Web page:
“The bitterest truth is better than the sweetest lie”

by todaystrainingblog

That quote comes from the movie Men in Black 3. And while you may not think that a movie quote applies to security it most certainly does. And if you will read on, even if you disagree, I’ll try to explain it.

Even after the San Bernardino workplace violence (WPV)/terrorism incidents, companies are still reluctant to believe that they are at risk of a WPV incident. They are telling themselves that, knowing down deep inside their gut that it’s a lie. And it’s a sweet lie per se’, because it allows them to concentrate on other items for their business, such as the bottom line.

They can spend their financial resources on growing the business, finding a new office/retail space, more inventory for a sale, advertising, or hiring more staff. They don’t have to waste it on worrying about security & their safety/security. It’s a perfect lie to tell themselves.

And yet, the underlying result is that it is still just a lie. And so many who perceive themselves to be visionary and see troubles on the horizon, would rather tell themselves that lie than accept a bitter truth. WPV exists and can strike anyone, at anytime, anywhere, for any reason.

And it can be a very bitter truth, almost nauseating at times, to accept this reality. Because when they do, they open themselves up to innumerable issues that they simply don’t want to face. Or worse they don’t know anything about and, just like a 2-year-old, they think they can hide from it and therefore avoid any thought of it. If you don’t confront it and acknowledge it then it isn’t real!

But as security professionals we know for an absolute certainty that WPV is real, not to mention a myriad of other security issues. Computer hacking, employees losing their devices with company secrets on it, theft, fraud, and the list goes on and on and on…

So in order to get the C-suite to accept, as well as line managers and their employees, we need to do a better job in getting them to accept these bitter truths, as nauseating as they may be. And that’s not always the easiest thing for us to do.

I would still recommend the shock method of attempting to get the resources to secure the business & employees. Show the executives what can happen IF they do nothing and let it happen. From a financial resources, liability, publicity, & the myriad of other things that will happen if they don’t acknowledge the issue and then try to prevent it, or be moving in that direction.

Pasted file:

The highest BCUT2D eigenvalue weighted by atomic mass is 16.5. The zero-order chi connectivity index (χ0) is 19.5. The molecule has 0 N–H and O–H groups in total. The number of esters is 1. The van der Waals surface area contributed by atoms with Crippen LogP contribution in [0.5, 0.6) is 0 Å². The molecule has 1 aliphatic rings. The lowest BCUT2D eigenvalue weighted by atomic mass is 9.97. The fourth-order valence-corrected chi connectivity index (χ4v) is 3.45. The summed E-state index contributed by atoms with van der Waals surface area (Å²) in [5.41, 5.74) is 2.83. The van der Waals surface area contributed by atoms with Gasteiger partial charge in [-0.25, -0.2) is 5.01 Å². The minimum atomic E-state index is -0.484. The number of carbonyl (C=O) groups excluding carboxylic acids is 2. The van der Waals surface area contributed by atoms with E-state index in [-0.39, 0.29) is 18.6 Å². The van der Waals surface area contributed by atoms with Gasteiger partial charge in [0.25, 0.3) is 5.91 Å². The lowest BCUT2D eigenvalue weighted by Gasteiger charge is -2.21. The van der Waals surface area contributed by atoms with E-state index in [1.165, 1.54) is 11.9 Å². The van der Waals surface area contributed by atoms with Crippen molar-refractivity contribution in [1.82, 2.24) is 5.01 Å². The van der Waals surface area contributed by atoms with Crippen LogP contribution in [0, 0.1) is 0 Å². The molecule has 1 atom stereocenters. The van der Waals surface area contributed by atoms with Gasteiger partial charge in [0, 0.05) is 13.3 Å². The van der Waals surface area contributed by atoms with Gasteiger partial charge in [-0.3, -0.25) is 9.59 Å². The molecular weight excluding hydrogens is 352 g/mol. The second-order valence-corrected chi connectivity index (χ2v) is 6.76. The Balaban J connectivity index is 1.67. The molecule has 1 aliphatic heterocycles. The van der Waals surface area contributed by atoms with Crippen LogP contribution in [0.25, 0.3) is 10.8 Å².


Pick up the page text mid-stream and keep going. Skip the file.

Will the executives like what you tell them, especially with the financial expenditures? More than likely, NO! Will the employees like it when the security protocols are rolled out and their ‘freedoms’ are limited even further by the Barney Fife’s of the world? Absolutely, definitely, positively NOT!

So, along with police officers trying to get wrong way/drunk/high drivers off the road and the military attempting to stop attacks at home, we have just as much a critical task. We have to assist the military, police, & others when it comes to protecting the people here at home.

And the bitter truth of it is that it will be necessary to restrict and not allow as many things into the workplace as before. And because of that we can’t sugar coat and tell a sweet lie to anyone that we are trying to protect.

We security professionals are the ones who are bringing the sour & nasty tasting pills to everyone at work. We are the people pouring castor oil into the throats of kids from some old movie. We are the evil ones who seek to do nothing but hinder the freedoms of the people we’re charged to protect.

In this era of a terrorist/criminal around and hiding in every corner to harm the people we’re charged to protect, we must be the ones to bring about the bitter truth to our employers or clients. They tell themselves the lies, while we work diligently in the background to ensure that another bitter truth won’t annoy them.

The truth that they are at risk and could face financial ruin. And that ruin coming from lost property, assets, and more importantly the lives of people inside the business. What may be worse that the C-suite has to deal with, and fortunately we mostly don’t, most times, the questioning look in a child’s eyes when they ask “Why isn’t mommy or daddy not coming home anymore?”


Robert D. Sollars is a recognized expert on security issues, specifically workplace violence. He’s spent 32 years in the security field. Contact him at 480-251-5197 or Visit his Facebook page, One is too Many. Here you will read about other items related to security & WPV issues. Or be a twitter follower at @robertsollars2.

I May be Blind but my Vision is Crystal Clear